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Pernille Orum: On developing an online following and Kickstarter


By 3dtotal staff

Web: http://www.pernilleoe.dk/ (will open in new window)

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Date Added: 10th July 2017

Copenhagen-based illustrator Pernille Ørum talks about creating her follow-up artbook through Kickstarter, and how she uses social media as a tool for improvement and inspiration...


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3dtotal: Tell us a little bit about yourself: Who are you, what do you do, and where are you located?
Pernille Ørum: I'm a freelance visual developer and illustrator located in Copenhagen, Denmark. I have a Bachelor degree in Character Animation from The Animation Workshop in Denmark. I worked as an animator for a few years, before I decided to go freelance in 2014. Working as a freelancer allows me to work on different projects and I have been working for companies like Disney, DreamWorks and Warner Brothers where I was the character designer on DC Superhero Girls. Beside my work projects, I do my own artwork to examine different themes and techniques and develop my personal style. I share this artwork on social media, especially on Instagram, and my first book, "Blush,” was a collection of my personal artwork made from 2013 to 2015.

3dt: Tell us a little about your Kickstarter project. How have you found the experience?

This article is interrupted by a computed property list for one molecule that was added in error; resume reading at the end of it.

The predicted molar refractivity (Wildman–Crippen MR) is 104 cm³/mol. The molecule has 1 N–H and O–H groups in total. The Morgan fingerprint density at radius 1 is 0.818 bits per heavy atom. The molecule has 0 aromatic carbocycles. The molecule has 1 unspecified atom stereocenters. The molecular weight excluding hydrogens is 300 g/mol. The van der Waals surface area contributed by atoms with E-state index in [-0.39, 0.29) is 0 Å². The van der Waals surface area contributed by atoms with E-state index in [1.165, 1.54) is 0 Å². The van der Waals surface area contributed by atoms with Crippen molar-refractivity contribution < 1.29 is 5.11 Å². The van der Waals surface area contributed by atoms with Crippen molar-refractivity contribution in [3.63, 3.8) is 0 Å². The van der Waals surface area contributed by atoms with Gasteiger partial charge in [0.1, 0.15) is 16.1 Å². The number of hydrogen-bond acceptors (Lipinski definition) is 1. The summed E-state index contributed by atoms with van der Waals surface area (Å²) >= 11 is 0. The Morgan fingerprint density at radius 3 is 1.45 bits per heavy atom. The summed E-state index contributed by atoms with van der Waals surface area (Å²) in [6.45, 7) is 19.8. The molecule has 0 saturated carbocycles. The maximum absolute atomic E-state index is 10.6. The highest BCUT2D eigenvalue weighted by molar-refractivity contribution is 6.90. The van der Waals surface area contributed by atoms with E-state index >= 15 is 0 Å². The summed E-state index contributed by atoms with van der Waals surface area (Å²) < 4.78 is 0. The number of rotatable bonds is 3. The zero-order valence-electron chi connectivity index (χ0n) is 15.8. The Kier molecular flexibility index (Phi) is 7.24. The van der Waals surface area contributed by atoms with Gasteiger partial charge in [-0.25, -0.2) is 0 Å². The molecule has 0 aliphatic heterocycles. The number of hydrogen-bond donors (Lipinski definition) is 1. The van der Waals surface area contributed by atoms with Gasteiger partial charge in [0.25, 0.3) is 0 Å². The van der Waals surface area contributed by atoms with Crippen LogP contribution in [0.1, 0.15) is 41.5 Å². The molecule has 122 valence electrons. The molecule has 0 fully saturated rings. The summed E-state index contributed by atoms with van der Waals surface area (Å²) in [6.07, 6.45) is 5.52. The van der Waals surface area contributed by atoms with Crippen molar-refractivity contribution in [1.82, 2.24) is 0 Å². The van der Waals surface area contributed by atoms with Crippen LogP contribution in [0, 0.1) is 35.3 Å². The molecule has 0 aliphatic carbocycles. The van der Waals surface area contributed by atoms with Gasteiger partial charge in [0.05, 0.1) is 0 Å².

PØ: With this Kickstarter project, I am raising money to create my second book, "Coral.” I was really happy and honored with the attention my first Kickstarter project got, and that encouraged me to make a follow-up. "Coral” will be a collection of my personal artwork made from 2015 till now. I would love to give some of the digital images posted on my Instagram new life in a book. I'm a great collector of art books myself and I love the idea of being able to collect my work in a beautifully crafted book. "Coral” was funded in 45 minutes, and that was very overwhelming. Everyone has been so nice and supportive, and the entire process has been so giving and positive. I'm extremely grateful.

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3dt: What software and hardware do you normally use when creating your artwork?
PØ: I work in all kinds of media, but I produce a lot of digital artwork. I work in Photoshop and on a Wacom Cintiq 24” for my professional artwork and, I must admit, most of my private work lately. My computer is at my office, and I have an iPad pro which I like to doodle on when I'm home or on the road, and I get an idea. I enjoy working with gouache for my own enjoyment. Lately I've been able to show some of my paintings in galleries like Gallery Nucleus in LA, which has been a great treat.

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3dt: How do you keep your portfolio up-to-date? Any tips?
PØ: I have not used a portfolio in a traditional sense in some time now. I show my personal work online, and get most of my jobs from my network and mostly with people I have worked with before. If I were to put together a new portfolio, I wouldn't be able to use much of the pieces I show online. It's good for Illustrative work, but most of what I do is developmental work, where the drawings are rougher, and it's important that they communicate ideas fast. It could be showing a character in different looks, angles or with different expressions. In a portfolio it's important to show variation, and to show that you master different ways of solving the job you want to land. It is all about knowing your ideas and showing them in the best way possible.